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What still further aggravates the evils of "Cabinet" government, is the circumstance that in actual practice, the whole Cabinet does not, as a rule, confer upon the course of action to be adopted in the name of the crown; each particular Minister being left very generally to manage the details of his own department. From the evidence of the Duke of Newcastle, before the Sebastopol Committee, it would appear that in the momentous business of our Foreign policy, everything is pretty well left to the Foreign Secretary, who puts himself occasionally in communication with the Prime Minister. "It is the ordinary practice," he further states, "not to hold any council from the prorogation of Parliament till some time in October,"-and it appears that in the critical period, more particularly referred to by the Committee, no Cabinet Council had been held between August and the middle of December, and that during all the interval no steps were taken to inform the members of the Cabinet who happened to be out of town, of important despatches received. Another evil in the practice under the present system, is the mode of communication which it appears is very generally adopted between the Foreign Secretary and the representatives of Foreign Courts. The voluminous correspondence recently published in reference to the Alabama misunderstanding, represents Lord Granville and General Schenck, continually exchanging calls, and discussing and agreeing to all sorts of "understandings" and points of detail verbally, and writing to one another notes marked "private," the contents of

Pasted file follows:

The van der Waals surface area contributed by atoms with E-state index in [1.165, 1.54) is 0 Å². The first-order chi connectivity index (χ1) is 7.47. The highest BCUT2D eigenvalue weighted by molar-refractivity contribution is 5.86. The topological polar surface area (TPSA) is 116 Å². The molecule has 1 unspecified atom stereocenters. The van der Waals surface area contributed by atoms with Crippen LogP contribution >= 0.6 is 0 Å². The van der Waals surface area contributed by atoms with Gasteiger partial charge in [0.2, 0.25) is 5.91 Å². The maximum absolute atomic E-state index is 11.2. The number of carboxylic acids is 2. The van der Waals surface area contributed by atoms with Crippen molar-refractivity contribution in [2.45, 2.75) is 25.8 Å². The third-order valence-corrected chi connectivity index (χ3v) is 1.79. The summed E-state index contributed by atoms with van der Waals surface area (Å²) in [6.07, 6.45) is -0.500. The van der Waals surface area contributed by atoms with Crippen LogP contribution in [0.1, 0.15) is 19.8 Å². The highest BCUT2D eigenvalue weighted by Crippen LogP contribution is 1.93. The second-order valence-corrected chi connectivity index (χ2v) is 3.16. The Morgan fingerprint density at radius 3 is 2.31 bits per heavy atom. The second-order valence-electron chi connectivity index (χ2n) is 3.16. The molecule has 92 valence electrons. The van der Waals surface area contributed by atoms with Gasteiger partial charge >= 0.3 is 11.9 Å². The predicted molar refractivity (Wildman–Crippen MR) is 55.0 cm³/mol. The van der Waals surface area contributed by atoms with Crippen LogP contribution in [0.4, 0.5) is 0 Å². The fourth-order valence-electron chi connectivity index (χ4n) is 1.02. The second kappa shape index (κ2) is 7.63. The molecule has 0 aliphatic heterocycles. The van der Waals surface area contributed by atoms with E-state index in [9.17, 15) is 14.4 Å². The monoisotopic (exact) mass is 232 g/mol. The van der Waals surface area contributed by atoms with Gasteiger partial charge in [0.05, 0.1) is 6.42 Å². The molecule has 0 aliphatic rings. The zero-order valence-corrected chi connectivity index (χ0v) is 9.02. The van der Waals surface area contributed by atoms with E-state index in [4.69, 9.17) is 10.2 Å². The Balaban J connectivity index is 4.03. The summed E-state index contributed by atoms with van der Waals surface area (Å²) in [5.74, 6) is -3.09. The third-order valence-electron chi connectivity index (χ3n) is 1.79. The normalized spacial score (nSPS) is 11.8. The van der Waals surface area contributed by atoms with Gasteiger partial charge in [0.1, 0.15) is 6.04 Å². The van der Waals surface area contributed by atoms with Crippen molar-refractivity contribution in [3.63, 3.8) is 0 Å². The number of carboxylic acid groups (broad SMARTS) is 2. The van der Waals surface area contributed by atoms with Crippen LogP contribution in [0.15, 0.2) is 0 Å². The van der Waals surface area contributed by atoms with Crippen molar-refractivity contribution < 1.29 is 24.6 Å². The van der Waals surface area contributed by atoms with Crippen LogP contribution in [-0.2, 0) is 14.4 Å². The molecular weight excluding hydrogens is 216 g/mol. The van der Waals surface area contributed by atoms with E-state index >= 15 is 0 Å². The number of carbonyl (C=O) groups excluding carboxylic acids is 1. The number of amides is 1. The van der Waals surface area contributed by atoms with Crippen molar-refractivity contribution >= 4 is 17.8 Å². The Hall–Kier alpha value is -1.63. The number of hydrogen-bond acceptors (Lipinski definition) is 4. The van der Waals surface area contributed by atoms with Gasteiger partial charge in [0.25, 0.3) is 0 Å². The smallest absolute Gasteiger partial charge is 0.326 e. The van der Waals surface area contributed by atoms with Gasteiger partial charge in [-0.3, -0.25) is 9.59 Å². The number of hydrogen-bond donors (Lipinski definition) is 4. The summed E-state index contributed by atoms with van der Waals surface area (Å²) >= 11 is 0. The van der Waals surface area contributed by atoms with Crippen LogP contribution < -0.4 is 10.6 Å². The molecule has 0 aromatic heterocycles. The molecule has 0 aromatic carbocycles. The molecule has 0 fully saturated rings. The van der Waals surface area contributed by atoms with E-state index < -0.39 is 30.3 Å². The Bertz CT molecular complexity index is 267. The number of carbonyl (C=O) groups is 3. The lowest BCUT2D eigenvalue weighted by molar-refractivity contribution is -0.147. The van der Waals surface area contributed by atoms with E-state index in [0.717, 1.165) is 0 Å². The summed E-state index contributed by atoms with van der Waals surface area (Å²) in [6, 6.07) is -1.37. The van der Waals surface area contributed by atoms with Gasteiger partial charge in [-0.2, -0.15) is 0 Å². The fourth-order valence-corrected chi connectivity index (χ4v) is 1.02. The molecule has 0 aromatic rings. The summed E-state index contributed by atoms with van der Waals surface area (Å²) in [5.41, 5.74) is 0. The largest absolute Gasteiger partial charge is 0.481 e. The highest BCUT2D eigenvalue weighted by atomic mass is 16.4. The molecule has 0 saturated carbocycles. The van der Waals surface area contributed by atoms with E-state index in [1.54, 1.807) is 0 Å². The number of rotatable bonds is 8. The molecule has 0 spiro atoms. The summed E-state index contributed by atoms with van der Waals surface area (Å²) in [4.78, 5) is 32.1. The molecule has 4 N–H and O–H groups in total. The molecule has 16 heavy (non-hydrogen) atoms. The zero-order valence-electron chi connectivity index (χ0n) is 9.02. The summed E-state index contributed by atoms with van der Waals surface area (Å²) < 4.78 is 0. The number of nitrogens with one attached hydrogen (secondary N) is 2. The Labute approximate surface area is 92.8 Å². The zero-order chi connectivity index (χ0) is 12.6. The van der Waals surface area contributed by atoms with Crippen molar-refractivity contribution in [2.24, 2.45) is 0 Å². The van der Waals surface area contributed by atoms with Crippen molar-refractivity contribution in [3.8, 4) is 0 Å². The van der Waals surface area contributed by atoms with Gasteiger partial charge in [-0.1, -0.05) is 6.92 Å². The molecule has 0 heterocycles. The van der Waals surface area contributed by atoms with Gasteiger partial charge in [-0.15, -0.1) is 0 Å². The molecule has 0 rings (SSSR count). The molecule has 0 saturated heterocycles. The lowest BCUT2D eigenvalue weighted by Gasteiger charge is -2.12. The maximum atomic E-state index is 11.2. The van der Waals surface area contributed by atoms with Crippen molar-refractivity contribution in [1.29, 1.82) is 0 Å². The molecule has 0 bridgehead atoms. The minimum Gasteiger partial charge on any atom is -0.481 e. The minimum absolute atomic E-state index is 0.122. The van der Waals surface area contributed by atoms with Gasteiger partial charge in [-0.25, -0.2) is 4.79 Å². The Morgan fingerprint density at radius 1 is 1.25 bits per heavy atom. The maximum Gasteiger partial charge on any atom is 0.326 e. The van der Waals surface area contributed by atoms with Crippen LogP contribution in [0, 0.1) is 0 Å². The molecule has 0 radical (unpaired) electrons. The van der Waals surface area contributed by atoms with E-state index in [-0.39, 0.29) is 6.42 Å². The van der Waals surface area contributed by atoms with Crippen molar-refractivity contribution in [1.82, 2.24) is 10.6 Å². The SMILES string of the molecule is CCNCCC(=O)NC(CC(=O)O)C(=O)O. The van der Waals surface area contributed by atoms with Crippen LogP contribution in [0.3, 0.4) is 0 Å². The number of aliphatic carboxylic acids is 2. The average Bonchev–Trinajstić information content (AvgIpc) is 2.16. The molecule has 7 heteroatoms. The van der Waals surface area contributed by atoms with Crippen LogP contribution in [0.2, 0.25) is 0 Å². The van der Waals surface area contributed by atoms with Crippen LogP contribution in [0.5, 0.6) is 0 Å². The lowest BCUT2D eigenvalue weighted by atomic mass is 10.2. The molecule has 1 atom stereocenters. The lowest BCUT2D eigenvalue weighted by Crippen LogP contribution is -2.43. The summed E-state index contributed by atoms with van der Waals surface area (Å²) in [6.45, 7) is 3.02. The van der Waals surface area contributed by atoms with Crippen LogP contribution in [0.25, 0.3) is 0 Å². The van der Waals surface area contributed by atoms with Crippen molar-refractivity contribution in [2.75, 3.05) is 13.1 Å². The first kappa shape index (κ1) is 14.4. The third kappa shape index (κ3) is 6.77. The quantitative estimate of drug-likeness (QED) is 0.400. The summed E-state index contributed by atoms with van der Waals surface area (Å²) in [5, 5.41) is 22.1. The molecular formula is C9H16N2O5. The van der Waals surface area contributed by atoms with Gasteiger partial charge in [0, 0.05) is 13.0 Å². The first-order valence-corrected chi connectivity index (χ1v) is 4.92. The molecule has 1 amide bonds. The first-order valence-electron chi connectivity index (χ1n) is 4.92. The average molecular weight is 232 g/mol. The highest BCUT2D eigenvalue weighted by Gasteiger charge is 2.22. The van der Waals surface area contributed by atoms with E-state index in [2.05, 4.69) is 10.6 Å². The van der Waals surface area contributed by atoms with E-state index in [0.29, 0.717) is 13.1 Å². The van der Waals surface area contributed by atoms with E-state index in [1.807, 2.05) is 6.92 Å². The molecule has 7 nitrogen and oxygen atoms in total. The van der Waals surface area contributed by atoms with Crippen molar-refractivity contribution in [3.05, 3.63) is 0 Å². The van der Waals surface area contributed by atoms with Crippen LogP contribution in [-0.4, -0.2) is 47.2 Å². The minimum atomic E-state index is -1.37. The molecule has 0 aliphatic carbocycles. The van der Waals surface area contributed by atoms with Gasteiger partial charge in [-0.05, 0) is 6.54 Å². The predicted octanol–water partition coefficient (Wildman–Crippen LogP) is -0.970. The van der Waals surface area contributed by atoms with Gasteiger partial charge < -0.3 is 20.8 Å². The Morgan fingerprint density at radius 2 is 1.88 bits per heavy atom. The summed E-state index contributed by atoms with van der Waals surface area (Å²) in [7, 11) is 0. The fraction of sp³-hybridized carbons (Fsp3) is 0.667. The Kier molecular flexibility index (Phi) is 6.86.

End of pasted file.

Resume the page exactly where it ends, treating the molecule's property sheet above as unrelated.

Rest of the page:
which, though relating to public business, the recipient considers himself bound not to reveal. A remarkable instance of the objectionable practice last-mentioned, occurred in the course of a recent debate, when Lord Granville refused some informations which the House of Lords were most desirous to have as to the nature and progress of certain arrangements, because they were contained in " 'private" letters from General Schenck. Lord Clarendon, also, in his evidence before the Committee on the Diplomatic Service, acknowledged to the same objectionable practice.

It was by Lord Palmerston, that the absolute extinction of the exercise of the functions of Parliament in matters of peace, war, and alliances, by the assertion of the assumed prerogative of the crown, was finally accomplished; and it is worthy of remark that this very same Minister whilst thus putting forward the prerogative of the crown as against the authority of Parliament, himself paid very little or no regard to the will or opinion of the crown.

Whilst protesting against the existence of any prerogative or right in the crown of such a nature as to warrant the making of war or the conclusion of peace, without the consent of Parliament, we must not be understood to deny that the crown is the proper organ of the community in its relations with other communities. It is only through the crown that the nation can act in these relations; but the crown is bound to act according to the Law and the Constitution, and according to

the Law and Constitution the Crown can act only through the Privy Council. We do not admit that the crown even acting according to law through the Privy Council, is competent to bind the nation in these matters without the consent of Parliament; -neither can we admit any right on the part of Parliament to divest itself of its functions. The all-controlling function of supply belongs to Parliament, and the practice we are now so familiar with of Parliament continuing to vote supplies at the same time that it is denied all authority on matters of peace, war, and alliance, can only be spoken of as a shameful abandonment by Parliament of its duty. But whilst thus maintaining that Parliament is of necessity, the co-equal of the crown in these matters, we would pay all respect to the legitimate action of the crown.